Mostly, when I write about Hannah (as distinct from Rett Syndrome), I write about her cheeky smile, her wicked giggle, her sparkling eyes and her mischievous personality which captivate most of those who meet her. The regular reader will recognise these phrases and references, the friend will recognise the little girl I describe.
But this is not the full story. Of course it isn’t. How many 7 year olds do you know who are nothing but giggles and smiles and captivation? Come to that, how many any year olds do you know who are constantly happy? It’s an impossibility, naturally. It is probably also pretty ‘normal’ for children (all of us) to save the tantrums and the unhappy for those we love, those with whom we feel safest. Most parents will tell you that their reported child at school or nursery is a different child to those they see at home. How many of us smile convincingly and engage enthusiastically all day in our workplace, but save the complaints and the weariness for our partners? Natural, I presume.
I struggle, though, to rationalise and to see things as ‘natural’ or ‘normal’ when, by 4.30pm most weekday afternoons, the screaming, shouting and sobbing of my cheeky, captivating daughter has reduced me to tears. It is hard not to feel like a failure of a mother when the child who arrived on the school minibus smiling and giggling is now, in your care, inconsolable.
Harder still when her home-school book tells you she has been happy and engaged all day, yet everything you attempt to engage her in is met with hitting, scratching, louder screaming and angrier tears (hers and yours).
Harder still when you have to admit that you’ve been having a good day. Until now. That the daily trials and challenges of two small boys are simplicity compared with this. That the simple joys of being with your two sons and their precious words become exquisitely painful in these deafening, wordless moments.
Harder still when the late summer sun is still shining and you can’t help but feel that this should be the start of after-school play-dates, picnics in the park, autumnal walks in wellies, but instead it’s really just about survival.
Harder still when, because son number one has just started school, these hours are more precious than ever. You desperately want to give him the attention and time and enthusiasm he needs, but instead you are consumed with damage limitation. A double-whammy on the failure mother front.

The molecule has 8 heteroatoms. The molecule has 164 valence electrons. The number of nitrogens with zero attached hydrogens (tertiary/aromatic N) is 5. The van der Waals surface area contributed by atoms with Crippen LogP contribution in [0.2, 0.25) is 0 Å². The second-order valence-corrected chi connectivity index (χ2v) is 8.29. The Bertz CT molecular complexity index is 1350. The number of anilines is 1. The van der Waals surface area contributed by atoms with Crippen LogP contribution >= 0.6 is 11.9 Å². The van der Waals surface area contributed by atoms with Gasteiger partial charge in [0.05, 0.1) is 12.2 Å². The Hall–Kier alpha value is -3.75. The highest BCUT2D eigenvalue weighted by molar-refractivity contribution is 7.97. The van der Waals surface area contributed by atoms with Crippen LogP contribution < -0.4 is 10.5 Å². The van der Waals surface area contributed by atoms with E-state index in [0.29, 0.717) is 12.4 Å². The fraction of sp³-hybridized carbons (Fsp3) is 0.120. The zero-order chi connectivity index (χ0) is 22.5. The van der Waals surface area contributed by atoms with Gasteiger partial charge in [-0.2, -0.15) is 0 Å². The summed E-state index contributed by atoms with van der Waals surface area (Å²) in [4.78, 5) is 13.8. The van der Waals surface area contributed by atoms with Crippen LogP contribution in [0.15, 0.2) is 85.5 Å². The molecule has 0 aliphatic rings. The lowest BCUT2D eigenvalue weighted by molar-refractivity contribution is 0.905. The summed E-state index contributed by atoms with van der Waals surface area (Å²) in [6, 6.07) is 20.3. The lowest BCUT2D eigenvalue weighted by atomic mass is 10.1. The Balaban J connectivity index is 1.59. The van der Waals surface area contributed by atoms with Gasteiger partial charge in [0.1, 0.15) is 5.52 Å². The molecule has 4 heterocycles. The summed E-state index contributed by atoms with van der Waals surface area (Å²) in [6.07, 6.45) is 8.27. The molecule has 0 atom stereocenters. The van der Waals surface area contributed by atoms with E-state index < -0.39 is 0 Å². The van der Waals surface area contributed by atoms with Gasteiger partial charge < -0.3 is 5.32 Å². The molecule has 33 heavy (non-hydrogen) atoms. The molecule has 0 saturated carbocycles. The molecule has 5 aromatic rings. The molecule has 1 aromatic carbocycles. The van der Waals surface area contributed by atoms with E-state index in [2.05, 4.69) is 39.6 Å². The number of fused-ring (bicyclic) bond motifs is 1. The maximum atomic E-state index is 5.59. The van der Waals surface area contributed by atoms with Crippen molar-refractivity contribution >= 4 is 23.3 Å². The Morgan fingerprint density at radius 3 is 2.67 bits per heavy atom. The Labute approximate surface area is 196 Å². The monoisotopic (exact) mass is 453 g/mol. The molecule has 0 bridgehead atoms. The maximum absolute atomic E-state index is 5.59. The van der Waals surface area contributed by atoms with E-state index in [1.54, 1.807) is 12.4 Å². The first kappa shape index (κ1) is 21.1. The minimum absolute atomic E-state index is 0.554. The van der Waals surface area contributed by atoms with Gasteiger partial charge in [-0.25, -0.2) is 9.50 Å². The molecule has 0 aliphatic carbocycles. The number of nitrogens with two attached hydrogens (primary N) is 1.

Harder still when you also have to admit to yourself that deep down, you feel that the arrival of that minibus is too often the start of the hardest, sometimes saddest, two hours of your day. How can you feel that way about your daughter coming home? ‘Guilt’ doesn’t even come close.
Harder still when sometimes, too often, in these moments of intense and relentless noise, you struggle to distinguish between the syndrome and the child. I am angry, always, with Rett Syndrome, but sometimes the lines blur and I find myself angry with Hannah. With this child in front of me whom I do not seem able to make happy, whilst almost everyone else can. With this precious, first-born, only daughter, whom I have utterly failed to protect. If I was standing in Hannah’s shoes, I’d be shouting at me too.
Harder still when, because you have never had the privileged joy of hearing her say she loves you, or even likes you, you cannot help but start to feel that maybe she doesn’t.
Maybe she doesn’t.
It’s difficult not to wonder, when all of this does truly seem to be saved for us only. The arrival of almost anyone else, with very few (and well-judged) exceptions, and our smiling, cheeky, sparkling girl is back, making us look like we are a) incompetent, and b) liars. Watch the video, you’ll perhaps at least realise that we are not b), she really does do this. Every day.
Or maybe we are liars, in some respect. Because for the most part, we miss out this detail of our reality. We tell the story of the beautiful, happy, smiling little girl and the devastating syndrome which has stolen her words. We share photos and videos of her smile and her giggle, alongside messages of fundraising and hope, and they are ‘liked’. This is not a video to like. I hate it. I hate that it happened, I hate that it happens every day, I hate that I filmed it, I hate that I’m posting it, I hate that you’ll see it. But because it does happen, every day, I think you should see it.
We all (humans) put on a brave face a lot of the time, we all wear different masks and have stories we don’t tell and fight battles and tears which we keep within our own four walls. I post this glimpse through our window because this is Rett Syndrome. It is more than a beautiful, wordless, cheeky girl, it is also, every day, a beautiful, frustrated, angry little girl screaming at frustrated, angry, helpless parents, desperately trying to tell them what it is like to be her.
I love that Hannah shows you her cheeky side, her naughty smile, her infectious giggle. I’m proud that you have seen the best sides of my little girl and that you speak about her as a happy, engaging child. I’m glad that few have seen her other side (and mildly comforted to know that the few who have are people she does, unquestionably, love!) But sometimes, a small, sad, angry part of me wants you to see the rest too. I know you won’t ‘like’ it, but guess what: I don’t like it either.